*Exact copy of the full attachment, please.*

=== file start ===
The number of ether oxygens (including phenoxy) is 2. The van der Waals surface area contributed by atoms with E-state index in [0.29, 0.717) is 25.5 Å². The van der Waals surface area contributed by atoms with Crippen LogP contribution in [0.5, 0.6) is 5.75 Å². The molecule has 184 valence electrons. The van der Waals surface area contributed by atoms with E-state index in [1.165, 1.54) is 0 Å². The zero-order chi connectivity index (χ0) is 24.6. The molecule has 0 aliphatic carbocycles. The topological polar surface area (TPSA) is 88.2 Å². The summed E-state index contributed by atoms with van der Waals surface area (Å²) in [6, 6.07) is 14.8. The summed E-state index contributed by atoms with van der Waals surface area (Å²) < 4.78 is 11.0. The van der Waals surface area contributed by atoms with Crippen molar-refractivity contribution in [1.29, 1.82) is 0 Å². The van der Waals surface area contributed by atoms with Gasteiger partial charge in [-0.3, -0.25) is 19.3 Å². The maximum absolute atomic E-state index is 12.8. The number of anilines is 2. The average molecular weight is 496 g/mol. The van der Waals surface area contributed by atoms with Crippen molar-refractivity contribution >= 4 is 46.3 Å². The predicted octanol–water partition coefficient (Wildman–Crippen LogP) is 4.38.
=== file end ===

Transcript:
The number of ether oxygens (including phenoxy) is 2. The van der Waals surface area contributed by atoms with E-state index in [0.29, 0.717) is 25.5 Å². The van der Waals surface area contributed by atoms with Crippen LogP contribution in [0.5, 0.6) is 5.75 Å². The molecule has 184 valence electrons. The van der Waals surface area contributed by atoms with E-state index in [1.165, 1.54) is 0 Å². The zero-order chi connectivity index (χ0) is 24.6. The molecule has 0 aliphatic carbocycles. The topological polar surface area (TPSA) is 88.2 Å². The summed E-state index contributed by atoms with van der Waals surface area (Å²) in [6, 6.07) is 14.8. The summed E-state index contributed by atoms with van der Waals surface area (Å²) < 4.78 is 11.0. The van der Waals surface area contributed by atoms with Crippen molar-refractivity contribution in [1.29, 1.82) is 0 Å². The van der Waals surface area contributed by atoms with Gasteiger partial charge in [-0.3, -0.25) is 19.3 Å². The maximum absolute atomic E-state index is 12.8. The number of anilines is 2. The average molecular weight is 496 g/mol. The van der Waals surface area contributed by atoms with Crippen molar-refractivity contribution >= 4 is 46.3 Å². The predicted octanol–water partition coefficient (Wildman–Crippen LogP) is 4.38.